Ellen Farrell: 'It’s really a motivator for students now

Ellen Farrell: 'It’s really a motivator for students now".

Ellen Farrell believes recent funding changes have improved the quality of startups in Saint Mary’s University’s MTEI program and a new relationship with Mitacs will improve them further.

Farrell, the Co-Director of SMU’s Master of Technology, Entrepreneurship and Innovation program, recently changed the way its startups are funded. She said the result has been the creation of higher caliber companies. Now, the program is partnering with Mitacs—a nonprofit organization that aims to encourage “industrial and social innovation”— to further enhance funding for young companies.

MTEI is the university’s main entrepreneurship program and enrollment has grown from seven students in 2013 to 28 students in the current class. Farrell says the new funding structure is encouraging more of the best students to choose to found startups rather than alternatives for their course work.

“It’s really a motivator for students now,” said Farrell. “First of all, it totally changed who was getting the money. It’s brought better students into the startup stream. Because people still have to live, and if you’re in an internship and you’re earning money that’s fine, but you want your best students in the startup stream.”

The MTEI program allows students to choose from three learning streams: a thesis stream; an internship stream; and a startup stream, in which students create their own companies.

On Wednesday, several MTEI companies presented at a showcase of student entrepreneurship at the university. They included Ashored, which has developed smart fishing gear that reduces harm to sea life and has already raised $244,000 in non-dilutive funding.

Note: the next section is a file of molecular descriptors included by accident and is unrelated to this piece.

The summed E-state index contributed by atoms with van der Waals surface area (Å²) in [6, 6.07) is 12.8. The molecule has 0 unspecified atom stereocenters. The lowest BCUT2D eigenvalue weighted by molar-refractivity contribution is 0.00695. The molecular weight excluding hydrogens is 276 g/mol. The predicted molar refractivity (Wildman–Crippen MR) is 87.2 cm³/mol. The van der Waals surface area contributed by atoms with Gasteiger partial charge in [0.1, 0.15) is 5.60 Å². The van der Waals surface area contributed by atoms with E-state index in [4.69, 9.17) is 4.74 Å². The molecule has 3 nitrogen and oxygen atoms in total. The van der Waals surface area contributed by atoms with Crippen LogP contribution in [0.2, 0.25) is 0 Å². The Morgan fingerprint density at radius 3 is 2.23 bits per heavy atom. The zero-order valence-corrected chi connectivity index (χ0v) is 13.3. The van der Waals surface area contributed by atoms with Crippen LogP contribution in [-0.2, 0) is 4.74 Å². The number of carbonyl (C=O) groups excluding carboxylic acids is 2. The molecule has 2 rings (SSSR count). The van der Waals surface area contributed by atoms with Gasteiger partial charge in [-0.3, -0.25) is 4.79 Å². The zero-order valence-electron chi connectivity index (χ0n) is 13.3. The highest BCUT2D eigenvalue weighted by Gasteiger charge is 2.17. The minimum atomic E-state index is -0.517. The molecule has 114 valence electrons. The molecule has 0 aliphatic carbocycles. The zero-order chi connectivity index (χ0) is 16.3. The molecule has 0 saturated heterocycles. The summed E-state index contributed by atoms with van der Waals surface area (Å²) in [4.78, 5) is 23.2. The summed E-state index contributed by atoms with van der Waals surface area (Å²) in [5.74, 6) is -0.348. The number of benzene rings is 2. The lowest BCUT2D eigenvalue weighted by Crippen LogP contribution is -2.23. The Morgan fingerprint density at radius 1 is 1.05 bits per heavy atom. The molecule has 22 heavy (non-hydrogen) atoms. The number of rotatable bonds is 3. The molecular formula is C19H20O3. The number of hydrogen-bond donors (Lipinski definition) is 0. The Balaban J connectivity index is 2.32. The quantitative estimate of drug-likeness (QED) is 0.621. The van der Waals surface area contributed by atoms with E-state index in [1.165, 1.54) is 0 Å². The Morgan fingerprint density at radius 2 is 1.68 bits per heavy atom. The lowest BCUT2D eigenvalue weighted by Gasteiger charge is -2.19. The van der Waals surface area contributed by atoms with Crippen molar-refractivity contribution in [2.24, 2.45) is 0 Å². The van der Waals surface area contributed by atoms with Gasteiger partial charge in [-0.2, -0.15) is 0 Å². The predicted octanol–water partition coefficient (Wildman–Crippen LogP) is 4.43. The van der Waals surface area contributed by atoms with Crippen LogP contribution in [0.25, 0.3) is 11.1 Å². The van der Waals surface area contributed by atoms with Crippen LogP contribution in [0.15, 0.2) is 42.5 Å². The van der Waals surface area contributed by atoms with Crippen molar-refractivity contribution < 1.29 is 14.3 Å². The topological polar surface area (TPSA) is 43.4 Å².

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Previously, MTEI students competed for cash prizes from SMU’s Durland Innovation Fund by pitching startup ideas at the beginning of the program. Students who produced the best ideas received funding, but were not obligated to enter the startup stream and launch their companies. Some students won prizes, kept the money and then entered the internship stream, where they were also earning a salary.

Under the new funding system, implemented earlier this year, students are given set amounts of money when they reach key business development milestones.

“These milestones are traditional venture-capital methodology, but it’s totally non-dilutive,” said Farrell. “Nobody’s taking any equity.”

Unlike the original system, funding is now tied to specific students, rather than to business ideas. If multiple students are working together on a business, each student can receive funding.

Students will typically earn $5,000 to $6,000 from the Durland fund over the course of the program.

Farrell said the milestone-based payouts can make the financial challenges associated with entrepreneurship more manageable.

The Mitacs funding application process is separate from SMU’s internal funding system and requires that student companies already have secured $7,500 in financing, and that that their startup have a research-related dimension.

Students can choose to invest their own money for this purpose, but Farrell said MTEI is also seeking private donors to help students reach the required threshold.

Mitacs offers each qualifying student up to $15,000, in addition to what they receive from the Durland Fund.

Mitacs began offering its funding too late for most of the current class to apply. Next year’s program begins in May, and Farrell expects that students will start applying for funding shortly afterward.

In addition to the increase in the number of students choosing the startup stream, Farrell believes more students -- especially those who come to MTEI from fulltime jobs in businesses -- will choose to write a thesis to get their degree. She said these executives don't need an internship because they already have a paying job; and they are not interested in starting their own company. But a thesis would help them with their career.